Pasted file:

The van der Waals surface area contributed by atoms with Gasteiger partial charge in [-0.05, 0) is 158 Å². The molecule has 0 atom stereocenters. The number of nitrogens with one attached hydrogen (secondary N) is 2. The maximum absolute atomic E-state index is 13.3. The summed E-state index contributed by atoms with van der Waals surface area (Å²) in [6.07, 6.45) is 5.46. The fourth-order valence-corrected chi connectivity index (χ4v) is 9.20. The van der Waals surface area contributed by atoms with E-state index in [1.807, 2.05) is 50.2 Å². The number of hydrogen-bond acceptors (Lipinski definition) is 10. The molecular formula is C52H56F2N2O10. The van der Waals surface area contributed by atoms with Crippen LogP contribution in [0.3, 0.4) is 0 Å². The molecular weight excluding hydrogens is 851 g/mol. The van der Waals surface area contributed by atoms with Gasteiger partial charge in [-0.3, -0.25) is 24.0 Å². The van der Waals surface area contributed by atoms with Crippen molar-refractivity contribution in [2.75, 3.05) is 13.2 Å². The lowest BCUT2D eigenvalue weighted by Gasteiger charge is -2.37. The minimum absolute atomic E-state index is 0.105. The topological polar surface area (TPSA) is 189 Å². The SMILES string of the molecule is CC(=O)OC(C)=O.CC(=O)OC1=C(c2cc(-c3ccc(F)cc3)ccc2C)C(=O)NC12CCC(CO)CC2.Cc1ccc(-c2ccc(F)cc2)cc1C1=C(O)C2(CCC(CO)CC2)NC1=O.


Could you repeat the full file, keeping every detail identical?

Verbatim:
The van der Waals surface area contributed by atoms with Gasteiger partial charge in [-0.05, 0) is 158 Å². The molecule has 0 atom stereocenters. The number of nitrogens with one attached hydrogen (secondary N) is 2. The maximum absolute atomic E-state index is 13.3. The summed E-state index contributed by atoms with van der Waals surface area (Å²) in [6.07, 6.45) is 5.46. The fourth-order valence-corrected chi connectivity index (χ4v) is 9.20. The van der Waals surface area contributed by atoms with E-state index in [1.807, 2.05) is 50.2 Å². The number of hydrogen-bond acceptors (Lipinski definition) is 10. The molecular formula is C52H56F2N2O10. The van der Waals surface area contributed by atoms with Crippen LogP contribution in [0.3, 0.4) is 0 Å². The molecular weight excluding hydrogens is 851 g/mol. The van der Waals surface area contributed by atoms with Gasteiger partial charge in [-0.3, -0.25) is 24.0 Å². The van der Waals surface area contributed by atoms with Crippen molar-refractivity contribution in [2.75, 3.05) is 13.2 Å². The lowest BCUT2D eigenvalue weighted by Gasteiger charge is -2.37. The minimum absolute atomic E-state index is 0.105. The topological polar surface area (TPSA) is 189 Å². The SMILES string of the molecule is CC(=O)OC(C)=O.CC(=O)OC1=C(c2cc(-c3ccc(F)cc3)ccc2C)C(=O)NC12CCC(CO)CC2.Cc1ccc(-c2ccc(F)cc2)cc1C1=C(O)C2(CCC(CO)CC2)NC1=O.